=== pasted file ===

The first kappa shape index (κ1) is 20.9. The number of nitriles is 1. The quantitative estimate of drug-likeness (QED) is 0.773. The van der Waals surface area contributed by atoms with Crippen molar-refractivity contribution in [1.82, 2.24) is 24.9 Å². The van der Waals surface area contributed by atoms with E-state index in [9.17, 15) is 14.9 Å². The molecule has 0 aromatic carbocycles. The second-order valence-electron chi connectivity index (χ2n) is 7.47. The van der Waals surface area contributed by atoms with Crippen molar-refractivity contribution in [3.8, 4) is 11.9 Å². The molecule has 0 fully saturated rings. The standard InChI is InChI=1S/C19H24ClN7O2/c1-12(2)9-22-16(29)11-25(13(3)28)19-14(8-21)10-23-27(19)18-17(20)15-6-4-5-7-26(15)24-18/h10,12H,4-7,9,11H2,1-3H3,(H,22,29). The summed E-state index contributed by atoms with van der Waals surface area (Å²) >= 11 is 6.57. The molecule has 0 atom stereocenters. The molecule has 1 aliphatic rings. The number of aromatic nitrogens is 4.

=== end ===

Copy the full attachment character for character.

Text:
The first kappa shape index (κ1) is 20.9. The number of nitriles is 1. The quantitative estimate of drug-likeness (QED) is 0.773. The van der Waals surface area contributed by atoms with Crippen molar-refractivity contribution in [1.82, 2.24) is 24.9 Å². The van der Waals surface area contributed by atoms with E-state index in [9.17, 15) is 14.9 Å². The molecule has 0 aromatic carbocycles. The second-order valence-electron chi connectivity index (χ2n) is 7.47. The van der Waals surface area contributed by atoms with Crippen molar-refractivity contribution in [3.8, 4) is 11.9 Å². The molecule has 0 fully saturated rings. The standard InChI is InChI=1S/C19H24ClN7O2/c1-12(2)9-22-16(29)11-25(13(3)28)19-14(8-21)10-23-27(19)18-17(20)15-6-4-5-7-26(15)24-18/h10,12H,4-7,9,11H2,1-3H3,(H,22,29). The summed E-state index contributed by atoms with van der Waals surface area (Å²) >= 11 is 6.57. The molecule has 0 atom stereocenters. The molecule has 1 aliphatic rings. The number of aromatic nitrogens is 4.